Distributed RDF Engine with Adaptive Query
Optimization & Minimal Communication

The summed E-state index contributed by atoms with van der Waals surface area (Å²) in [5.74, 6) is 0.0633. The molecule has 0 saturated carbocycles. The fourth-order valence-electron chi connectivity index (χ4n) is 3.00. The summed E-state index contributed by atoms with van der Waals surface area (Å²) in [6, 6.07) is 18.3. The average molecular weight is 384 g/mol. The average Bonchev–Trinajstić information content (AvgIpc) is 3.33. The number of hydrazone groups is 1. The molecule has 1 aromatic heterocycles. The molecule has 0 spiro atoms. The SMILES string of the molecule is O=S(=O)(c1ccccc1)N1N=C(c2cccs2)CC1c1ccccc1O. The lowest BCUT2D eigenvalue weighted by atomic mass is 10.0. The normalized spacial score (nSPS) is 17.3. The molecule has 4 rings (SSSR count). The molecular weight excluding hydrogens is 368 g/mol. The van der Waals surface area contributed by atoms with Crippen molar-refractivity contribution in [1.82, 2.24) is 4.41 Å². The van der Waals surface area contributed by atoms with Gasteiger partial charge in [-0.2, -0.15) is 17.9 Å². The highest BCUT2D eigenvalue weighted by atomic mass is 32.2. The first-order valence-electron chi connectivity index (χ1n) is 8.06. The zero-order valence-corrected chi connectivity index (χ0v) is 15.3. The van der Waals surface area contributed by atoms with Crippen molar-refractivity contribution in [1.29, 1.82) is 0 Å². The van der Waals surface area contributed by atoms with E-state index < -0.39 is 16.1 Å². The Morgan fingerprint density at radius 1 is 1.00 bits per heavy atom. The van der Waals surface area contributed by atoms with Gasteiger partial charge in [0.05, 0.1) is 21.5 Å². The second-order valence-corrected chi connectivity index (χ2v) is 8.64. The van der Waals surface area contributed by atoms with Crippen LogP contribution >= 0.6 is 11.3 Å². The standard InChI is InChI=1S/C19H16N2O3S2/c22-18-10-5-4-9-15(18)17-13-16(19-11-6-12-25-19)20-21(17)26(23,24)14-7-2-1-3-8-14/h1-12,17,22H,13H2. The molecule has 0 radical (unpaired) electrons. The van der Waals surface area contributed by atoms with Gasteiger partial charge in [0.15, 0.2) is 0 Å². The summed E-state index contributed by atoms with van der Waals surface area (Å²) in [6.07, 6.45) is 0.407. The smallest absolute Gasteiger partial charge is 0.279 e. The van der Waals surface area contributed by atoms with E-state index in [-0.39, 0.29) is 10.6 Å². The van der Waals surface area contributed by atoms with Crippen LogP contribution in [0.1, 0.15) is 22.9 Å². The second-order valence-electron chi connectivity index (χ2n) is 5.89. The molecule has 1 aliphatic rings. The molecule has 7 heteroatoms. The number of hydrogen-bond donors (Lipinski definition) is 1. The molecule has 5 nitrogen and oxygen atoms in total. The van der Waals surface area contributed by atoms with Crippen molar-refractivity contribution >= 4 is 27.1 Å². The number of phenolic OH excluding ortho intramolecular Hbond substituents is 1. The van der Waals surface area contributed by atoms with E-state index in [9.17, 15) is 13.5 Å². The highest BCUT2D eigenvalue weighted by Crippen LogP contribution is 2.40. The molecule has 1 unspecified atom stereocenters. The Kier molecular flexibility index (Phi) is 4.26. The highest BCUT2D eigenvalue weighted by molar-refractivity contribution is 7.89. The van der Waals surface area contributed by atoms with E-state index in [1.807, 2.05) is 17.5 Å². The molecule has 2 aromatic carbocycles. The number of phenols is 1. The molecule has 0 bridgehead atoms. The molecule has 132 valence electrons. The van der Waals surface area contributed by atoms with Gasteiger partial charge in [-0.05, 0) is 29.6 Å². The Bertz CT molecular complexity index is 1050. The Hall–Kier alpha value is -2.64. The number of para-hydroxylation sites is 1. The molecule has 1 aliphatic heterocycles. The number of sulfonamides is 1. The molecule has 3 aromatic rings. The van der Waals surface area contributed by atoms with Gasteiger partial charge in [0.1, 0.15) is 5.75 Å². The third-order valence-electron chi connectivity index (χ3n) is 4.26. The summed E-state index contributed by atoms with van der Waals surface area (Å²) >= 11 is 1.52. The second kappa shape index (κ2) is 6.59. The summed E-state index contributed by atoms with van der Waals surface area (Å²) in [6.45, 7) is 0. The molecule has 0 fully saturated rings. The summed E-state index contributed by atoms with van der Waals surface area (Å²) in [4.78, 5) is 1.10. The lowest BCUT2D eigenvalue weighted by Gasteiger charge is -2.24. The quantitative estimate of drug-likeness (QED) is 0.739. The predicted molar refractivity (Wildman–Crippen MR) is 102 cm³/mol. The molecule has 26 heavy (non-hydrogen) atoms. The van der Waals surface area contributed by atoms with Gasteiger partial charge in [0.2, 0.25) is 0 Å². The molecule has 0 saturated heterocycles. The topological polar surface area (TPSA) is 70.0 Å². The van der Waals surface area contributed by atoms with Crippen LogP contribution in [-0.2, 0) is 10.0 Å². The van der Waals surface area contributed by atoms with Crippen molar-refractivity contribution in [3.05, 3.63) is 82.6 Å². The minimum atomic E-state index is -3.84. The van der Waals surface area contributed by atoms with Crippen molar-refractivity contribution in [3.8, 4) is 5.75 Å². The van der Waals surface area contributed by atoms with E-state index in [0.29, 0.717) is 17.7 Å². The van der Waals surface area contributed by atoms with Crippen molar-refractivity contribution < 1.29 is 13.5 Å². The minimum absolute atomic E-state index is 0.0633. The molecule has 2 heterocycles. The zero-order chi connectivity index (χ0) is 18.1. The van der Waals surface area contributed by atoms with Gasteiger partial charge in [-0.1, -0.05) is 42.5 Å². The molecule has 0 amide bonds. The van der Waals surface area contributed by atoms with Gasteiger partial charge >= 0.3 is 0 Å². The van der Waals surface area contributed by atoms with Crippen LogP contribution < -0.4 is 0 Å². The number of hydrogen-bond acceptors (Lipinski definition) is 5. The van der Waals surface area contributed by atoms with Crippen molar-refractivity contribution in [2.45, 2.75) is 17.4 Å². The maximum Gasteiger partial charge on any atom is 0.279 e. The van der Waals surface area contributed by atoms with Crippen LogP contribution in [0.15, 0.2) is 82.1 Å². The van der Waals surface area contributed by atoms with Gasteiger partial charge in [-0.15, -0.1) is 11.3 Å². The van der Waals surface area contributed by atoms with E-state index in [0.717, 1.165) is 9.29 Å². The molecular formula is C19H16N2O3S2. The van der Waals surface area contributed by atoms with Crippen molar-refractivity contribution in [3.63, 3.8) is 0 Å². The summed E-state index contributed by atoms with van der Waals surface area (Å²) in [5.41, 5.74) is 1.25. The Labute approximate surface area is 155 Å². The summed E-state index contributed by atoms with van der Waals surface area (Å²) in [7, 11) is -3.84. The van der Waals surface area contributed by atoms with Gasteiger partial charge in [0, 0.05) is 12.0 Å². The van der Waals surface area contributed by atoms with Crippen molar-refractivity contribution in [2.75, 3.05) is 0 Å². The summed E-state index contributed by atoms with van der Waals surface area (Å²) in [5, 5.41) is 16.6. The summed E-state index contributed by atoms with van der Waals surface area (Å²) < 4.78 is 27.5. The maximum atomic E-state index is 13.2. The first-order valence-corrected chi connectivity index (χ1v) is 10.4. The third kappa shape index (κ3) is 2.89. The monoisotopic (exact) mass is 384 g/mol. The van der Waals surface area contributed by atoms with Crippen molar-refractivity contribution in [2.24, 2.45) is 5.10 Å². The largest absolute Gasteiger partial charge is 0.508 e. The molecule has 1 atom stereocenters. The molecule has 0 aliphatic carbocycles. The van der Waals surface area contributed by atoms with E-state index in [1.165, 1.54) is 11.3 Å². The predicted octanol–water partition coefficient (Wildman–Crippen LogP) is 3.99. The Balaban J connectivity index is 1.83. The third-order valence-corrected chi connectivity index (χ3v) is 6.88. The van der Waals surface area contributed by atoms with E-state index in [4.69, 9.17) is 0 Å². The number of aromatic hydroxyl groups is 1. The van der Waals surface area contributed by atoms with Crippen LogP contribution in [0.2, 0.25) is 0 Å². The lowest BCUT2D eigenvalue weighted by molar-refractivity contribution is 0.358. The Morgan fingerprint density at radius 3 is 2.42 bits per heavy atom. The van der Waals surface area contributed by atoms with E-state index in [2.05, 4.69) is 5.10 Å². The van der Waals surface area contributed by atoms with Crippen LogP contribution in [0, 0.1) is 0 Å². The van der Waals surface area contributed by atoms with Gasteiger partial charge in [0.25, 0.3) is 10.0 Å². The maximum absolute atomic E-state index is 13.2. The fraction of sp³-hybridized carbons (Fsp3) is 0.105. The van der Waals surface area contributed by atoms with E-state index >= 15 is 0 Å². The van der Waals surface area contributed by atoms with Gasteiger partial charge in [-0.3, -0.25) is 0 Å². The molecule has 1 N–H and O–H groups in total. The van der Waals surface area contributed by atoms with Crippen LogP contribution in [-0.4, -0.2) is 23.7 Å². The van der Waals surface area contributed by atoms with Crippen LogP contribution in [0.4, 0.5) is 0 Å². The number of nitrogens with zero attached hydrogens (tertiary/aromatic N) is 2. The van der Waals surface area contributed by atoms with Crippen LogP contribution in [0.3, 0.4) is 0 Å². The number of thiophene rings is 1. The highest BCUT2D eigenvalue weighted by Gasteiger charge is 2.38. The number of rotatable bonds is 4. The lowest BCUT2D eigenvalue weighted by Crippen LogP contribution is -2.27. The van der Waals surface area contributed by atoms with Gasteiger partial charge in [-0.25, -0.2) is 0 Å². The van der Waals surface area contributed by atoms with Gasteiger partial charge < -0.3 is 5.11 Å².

DREAM employs the Quadrant-IV paradigm. As such, it stores an RDF dataset unsliced at each cluster machine and adopts a graph-based, rule-oriented query planner, which effectively partitions any given SPARQL query, Q. In particular, the query planner transforms Q into a graph, G, decomposes G into many sets of sub-graphs (using four main rules), and maps each set to a separate machine. Afterwards, all machines process their sets of sub-graphs in parallel and coordinate with each other to produce the final query result. No intermediate data is shuffled whatsoever and only minimal control messages and meta-data (or what we refer to as auxiliary data) are exchanged. To decide upon the number of sets (which dictates the number of machines) and their constituent sub-graphs (i.e., G's graph plan), DREAM’s query planner enumerates various possibilities and selects a graph plan that will expectedly result in the lowest I/O cost for G. This is achieved through utilizing a new cost model, which relies on RDF graph statistics. In the view of that, different numbers of machines for different query types are pursued by DREAM, hence, rendering it adaptive. For details on how exactly the query planner of DREAM works, please refer to Section 3.2 “DREAM: Distributed RDF Engine with Adaptive Query Planner and Minimal Communication”.